The Roar
The Roar


The underdog nobody likes: The rise of RB Leipzig

Red Bull Leipzig: Already Germany's most hated team, in their first promoted season. By Werner100359 - Own work, CC BY-SA 3.0, Bundesliga
Roar Guru
21st November, 2016
2068 Reads

Until 2009, RB Leipzig were a fifth division club called SSV Markranstadt who were on the brink of collapse. They now currently sit on top of the Bundesliga table after last weekend’s fixtures, so why is nobody cheering for the underdogs?

Red Bull, the energy drinks company, had been looking to invest in a football club in Germany for some time. In fact, their co-owner, Dietrich Mateshitz, had spent three years of his life trying to find one. Along the way there were a lot of maybes, definitely nots, and fan protestations mixed in just for good measure. He remained steadfast in his belief that he would eventually find the perfect candidate though.

Based in Saxony, a town in the East of Germany, they finally found that club in SSV Makranstadt. Not content to just simply invest at the grass-roots level, instead the company went about conducting a complete transformation. The name went first, then the likes of the kit, the former crest and the players soon followed.

In their place was essentially a whole new club with a vast youth team infrastructure and a massive amount of money available. Rasenballsport Leipzig (Lawn Ball Sports Leipzig) or as they prefer to be known for marketing purposes ‘The Red Bulls’ or ‘RB’, they began their journey to the top. Along the way they became Germany’s most hated club.

It is fair to say a number of small clubs and locations were considered over the years until Leipzig was finally settled upon. Initially, FC Sachsen Lepizig were the target. But after encountering legal problems with the German Football Association and a number of fan protests, the plans were scrapped.

Similar scenes followed in Dusseldorf and Munich, as Red Bull tried to acquire a football club.

Undeterred, however, the company returned to the Leipzig area recognising its potential for mass growth in the market. It had a rich football history to call upon and an ever growing population that was without a top-flight team. Meanwhile, there was also the small matter of a new stadium having been built nearby after the country hosted the 2006 World Cup.

Now targeting teams based in the lowest division, because they didn’t follow the same kind of legal procedures, Red Bull found SSV Markanstadt. They entered into negotiations and an agreement for a sale was quickly reached. Red Bull were happy to invest a significant amount of money into the club to ensure a rapid rise through the leagues. With the ultimate goal of plying their trade in the Bundesliga, a hefty amount of money was needed. However, here was where it all started to get contentious and more than a little murky.

“Unlike in other leagues in Europe, the statutes of the German FA deter big investors from taking over its clubs,” The Guardian reported. “According to the so-called ‘50+1’ rule, clubs must hold a majority of their own voting rights.”


However, RB managed to get around these stipulations. Their open breaking of the values and traditions of German football pushing many supporters to angrily respond with protests and campaigns throughout their seven year rise to the Bundesliga.

By utilising the 50+1 rule, people have bought into RB essentially more as investors than fans. The prices for so called ‘memberships’ are extremely high (around $2,000 per year) purposely pricing out regular match day fans.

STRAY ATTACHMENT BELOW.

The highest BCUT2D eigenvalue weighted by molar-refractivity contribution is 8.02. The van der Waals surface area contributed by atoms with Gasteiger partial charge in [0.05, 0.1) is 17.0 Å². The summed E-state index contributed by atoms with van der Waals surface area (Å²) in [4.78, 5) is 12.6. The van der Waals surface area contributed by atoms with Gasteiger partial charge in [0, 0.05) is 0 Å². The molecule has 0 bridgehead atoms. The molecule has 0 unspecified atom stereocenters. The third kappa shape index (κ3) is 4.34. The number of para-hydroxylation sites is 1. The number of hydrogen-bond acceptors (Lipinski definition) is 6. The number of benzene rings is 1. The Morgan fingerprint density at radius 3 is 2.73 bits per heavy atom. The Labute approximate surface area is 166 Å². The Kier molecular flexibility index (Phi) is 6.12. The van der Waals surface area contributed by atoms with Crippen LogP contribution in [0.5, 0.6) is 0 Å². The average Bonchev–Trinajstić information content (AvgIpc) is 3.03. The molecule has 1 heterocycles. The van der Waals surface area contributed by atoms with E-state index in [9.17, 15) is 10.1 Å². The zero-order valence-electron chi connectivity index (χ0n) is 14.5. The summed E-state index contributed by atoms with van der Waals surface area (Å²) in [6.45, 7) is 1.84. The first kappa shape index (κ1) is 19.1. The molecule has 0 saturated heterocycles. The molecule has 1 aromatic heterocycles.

In their ascent to the top, a number of clubs have taken issue with how they have operated, but perhaps none more so than Borussia Dortmund.

“The construct of the newly promoted side from Leipzig stands against everything that we associate with football,” their fan statement said at the start of the season.

Fans are integral to every football club all around the world, however in Germany this is even more of the case as they are entrenched into the very fabric of their clubs. There is no getting away from the fact that at the end of the day football is a business. But with the fans involved in the day-to-day running and with voting rights as members of the board, this reality is perhaps lessened in Germany.

Through elevating prices to become a member from the beginning though, RB effectively bypassed this tradition and also, as a consequence, its democratic structures.

Seven years on from their takeover, the club still has just 17 members who are allowed to have any say in the way the club is ran. It is a marked step away from tradition and the rules in which the majority abide by.

The obvious commerciality aspect of the club is the main bone of contention for rival fans. With many seeing the fact that a football club is being essentially used as one big advert for Red Bull as terrible.


“My club was founded in order to play football,’ a fan told Sportsmail. “RB Leipzig was founded to make money. To sell an energy drink.”

Although the club’s owners have repeatedly spoken of their rise as a victory for East German football, which suffered failure to compete after the breaking down of the Berlin Wall. The fact is that currently just one local player from Leipzig makes the side.

Their much vaunted youth system is generating players who have broken into all levels of the national team, but once again RB’s supposed poaching of the best talent the country has to offer is cause for bitterness amongst rival fans.

A stockpiling of potential is nothing new at big clubs, but their aggressive pursuit of young talent has raised the ire of many in Germany. RB’s director, Ralf Rangnick, was unrepentant though in the face of all the criticism.

“For us, it is all about giving young, talented sportsmen the chance to develop,” he said.

The aim of winning the Bundesliga title with them is within sight. But if successful, there will be very few congratulating the underdog next year.